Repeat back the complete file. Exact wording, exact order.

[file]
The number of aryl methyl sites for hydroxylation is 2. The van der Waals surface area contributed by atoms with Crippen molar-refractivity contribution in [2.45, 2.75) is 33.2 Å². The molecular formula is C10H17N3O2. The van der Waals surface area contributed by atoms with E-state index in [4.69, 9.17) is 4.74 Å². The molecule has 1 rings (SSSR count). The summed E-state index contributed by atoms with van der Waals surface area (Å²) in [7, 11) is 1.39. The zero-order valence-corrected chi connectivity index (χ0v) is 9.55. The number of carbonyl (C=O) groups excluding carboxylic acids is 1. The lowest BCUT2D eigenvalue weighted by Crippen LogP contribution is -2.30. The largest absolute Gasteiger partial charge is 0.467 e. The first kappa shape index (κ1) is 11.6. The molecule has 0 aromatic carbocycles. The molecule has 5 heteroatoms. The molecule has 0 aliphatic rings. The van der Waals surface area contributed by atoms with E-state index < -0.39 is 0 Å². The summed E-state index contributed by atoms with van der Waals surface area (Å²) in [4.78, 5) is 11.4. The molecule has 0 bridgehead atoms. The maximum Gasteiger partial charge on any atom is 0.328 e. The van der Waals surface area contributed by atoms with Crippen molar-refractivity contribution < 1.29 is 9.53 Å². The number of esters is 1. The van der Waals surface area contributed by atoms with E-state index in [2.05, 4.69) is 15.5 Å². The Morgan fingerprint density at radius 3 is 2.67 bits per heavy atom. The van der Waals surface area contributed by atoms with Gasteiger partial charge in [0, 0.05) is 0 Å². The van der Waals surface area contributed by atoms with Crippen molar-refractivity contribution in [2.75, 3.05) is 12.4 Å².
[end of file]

The number of aryl methyl sites for hydroxylation is 2. The van der Waals surface area contributed by atoms with Crippen molar-refractivity contribution in [2.45, 2.75) is 33.2 Å². The molecular formula is C10H17N3O2. The van der Waals surface area contributed by atoms with E-state index in [4.69, 9.17) is 4.74 Å². The molecule has 1 rings (SSSR count). The summed E-state index contributed by atoms with van der Waals surface area (Å²) in [7, 11) is 1.39. The zero-order valence-corrected chi connectivity index (χ0v) is 9.55. The number of carbonyl (C=O) groups excluding carboxylic acids is 1. The lowest BCUT2D eigenvalue weighted by Crippen LogP contribution is -2.30. The largest absolute Gasteiger partial charge is 0.467 e. The first kappa shape index (κ1) is 11.6. The molecule has 0 aromatic carbocycles. The molecule has 5 heteroatoms. The molecule has 0 aliphatic rings. The van der Waals surface area contributed by atoms with E-state index < -0.39 is 0 Å². The summed E-state index contributed by atoms with van der Waals surface area (Å²) in [4.78, 5) is 11.4. The molecule has 0 bridgehead atoms. The maximum Gasteiger partial charge on any atom is 0.328 e. The van der Waals surface area contributed by atoms with Crippen molar-refractivity contribution < 1.29 is 9.53 Å². The number of esters is 1. The van der Waals surface area contributed by atoms with E-state index in [2.05, 4.69) is 15.5 Å². The Morgan fingerprint density at radius 3 is 2.67 bits per heavy atom. The van der Waals surface area contributed by atoms with Gasteiger partial charge in [0, 0.05) is 0 Å². The van der Waals surface area contributed by atoms with Crippen molar-refractivity contribution in [2.75, 3.05) is 12.4 Å².